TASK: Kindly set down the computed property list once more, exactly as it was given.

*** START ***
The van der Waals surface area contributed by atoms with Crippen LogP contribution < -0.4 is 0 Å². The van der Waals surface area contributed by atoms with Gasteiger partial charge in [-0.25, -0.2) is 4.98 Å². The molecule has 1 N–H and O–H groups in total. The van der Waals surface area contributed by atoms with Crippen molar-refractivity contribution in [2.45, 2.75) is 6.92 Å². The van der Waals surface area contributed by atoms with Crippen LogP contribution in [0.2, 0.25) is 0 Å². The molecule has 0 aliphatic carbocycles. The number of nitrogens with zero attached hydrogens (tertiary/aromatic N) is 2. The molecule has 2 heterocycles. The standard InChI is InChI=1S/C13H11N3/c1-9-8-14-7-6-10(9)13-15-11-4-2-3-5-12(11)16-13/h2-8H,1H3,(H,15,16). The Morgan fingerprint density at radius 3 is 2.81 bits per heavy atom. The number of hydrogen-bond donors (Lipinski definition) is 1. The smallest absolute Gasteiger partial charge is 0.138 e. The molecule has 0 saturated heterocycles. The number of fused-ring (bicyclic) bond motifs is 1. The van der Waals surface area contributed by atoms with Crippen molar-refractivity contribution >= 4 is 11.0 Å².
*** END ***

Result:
The van der Waals surface area contributed by atoms with Crippen LogP contribution < -0.4 is 0 Å². The van der Waals surface area contributed by atoms with Gasteiger partial charge in [-0.25, -0.2) is 4.98 Å². The molecule has 1 N–H and O–H groups in total. The van der Waals surface area contributed by atoms with Crippen molar-refractivity contribution in [2.45, 2.75) is 6.92 Å². The van der Waals surface area contributed by atoms with Crippen LogP contribution in [0.2, 0.25) is 0 Å². The molecule has 0 aliphatic carbocycles. The number of nitrogens with zero attached hydrogens (tertiary/aromatic N) is 2. The molecule has 2 heterocycles. The standard InChI is InChI=1S/C13H11N3/c1-9-8-14-7-6-10(9)13-15-11-4-2-3-5-12(11)16-13/h2-8H,1H3,(H,15,16). The Morgan fingerprint density at radius 3 is 2.81 bits per heavy atom. The number of hydrogen-bond donors (Lipinski definition) is 1. The smallest absolute Gasteiger partial charge is 0.138 e. The molecule has 0 saturated heterocycles. The number of fused-ring (bicyclic) bond motifs is 1. The van der Waals surface area contributed by atoms with Crippen molar-refractivity contribution >= 4 is 11.0 Å².